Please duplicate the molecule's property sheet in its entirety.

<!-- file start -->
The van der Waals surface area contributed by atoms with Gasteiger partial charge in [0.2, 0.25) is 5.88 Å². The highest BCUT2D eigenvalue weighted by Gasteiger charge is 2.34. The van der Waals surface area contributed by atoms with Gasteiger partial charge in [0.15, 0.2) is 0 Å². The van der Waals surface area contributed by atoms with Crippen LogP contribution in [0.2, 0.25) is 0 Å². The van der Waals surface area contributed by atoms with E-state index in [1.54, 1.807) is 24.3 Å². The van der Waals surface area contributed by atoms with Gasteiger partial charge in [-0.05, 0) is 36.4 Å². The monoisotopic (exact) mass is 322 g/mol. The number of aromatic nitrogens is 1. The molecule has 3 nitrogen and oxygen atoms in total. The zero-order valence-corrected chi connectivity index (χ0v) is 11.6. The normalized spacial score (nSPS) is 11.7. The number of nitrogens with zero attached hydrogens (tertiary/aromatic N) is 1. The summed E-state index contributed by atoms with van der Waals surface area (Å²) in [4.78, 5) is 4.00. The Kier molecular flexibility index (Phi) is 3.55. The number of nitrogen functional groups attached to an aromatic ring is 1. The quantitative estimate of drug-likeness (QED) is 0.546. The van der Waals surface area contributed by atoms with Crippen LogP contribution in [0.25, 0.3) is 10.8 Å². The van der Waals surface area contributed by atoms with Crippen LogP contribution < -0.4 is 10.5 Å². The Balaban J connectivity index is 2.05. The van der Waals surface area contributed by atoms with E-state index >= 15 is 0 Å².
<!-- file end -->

The van der Waals surface area contributed by atoms with Gasteiger partial charge in [0.2, 0.25) is 5.88 Å². The highest BCUT2D eigenvalue weighted by Gasteiger charge is 2.34. The van der Waals surface area contributed by atoms with Gasteiger partial charge in [0.15, 0.2) is 0 Å². The van der Waals surface area contributed by atoms with Crippen LogP contribution in [0.2, 0.25) is 0 Å². The van der Waals surface area contributed by atoms with E-state index in [1.54, 1.807) is 24.3 Å². The van der Waals surface area contributed by atoms with Gasteiger partial charge in [-0.05, 0) is 36.4 Å². The monoisotopic (exact) mass is 322 g/mol. The number of aromatic nitrogens is 1. The molecule has 3 nitrogen and oxygen atoms in total. The zero-order valence-corrected chi connectivity index (χ0v) is 11.6. The normalized spacial score (nSPS) is 11.7. The number of nitrogens with zero attached hydrogens (tertiary/aromatic N) is 1. The summed E-state index contributed by atoms with van der Waals surface area (Å²) in [4.78, 5) is 4.00. The Kier molecular flexibility index (Phi) is 3.55. The number of nitrogen functional groups attached to an aromatic ring is 1. The quantitative estimate of drug-likeness (QED) is 0.546. The van der Waals surface area contributed by atoms with Crippen LogP contribution in [0.25, 0.3) is 10.8 Å². The van der Waals surface area contributed by atoms with Crippen LogP contribution < -0.4 is 10.5 Å². The Balaban J connectivity index is 2.05. The van der Waals surface area contributed by atoms with E-state index >= 15 is 0 Å².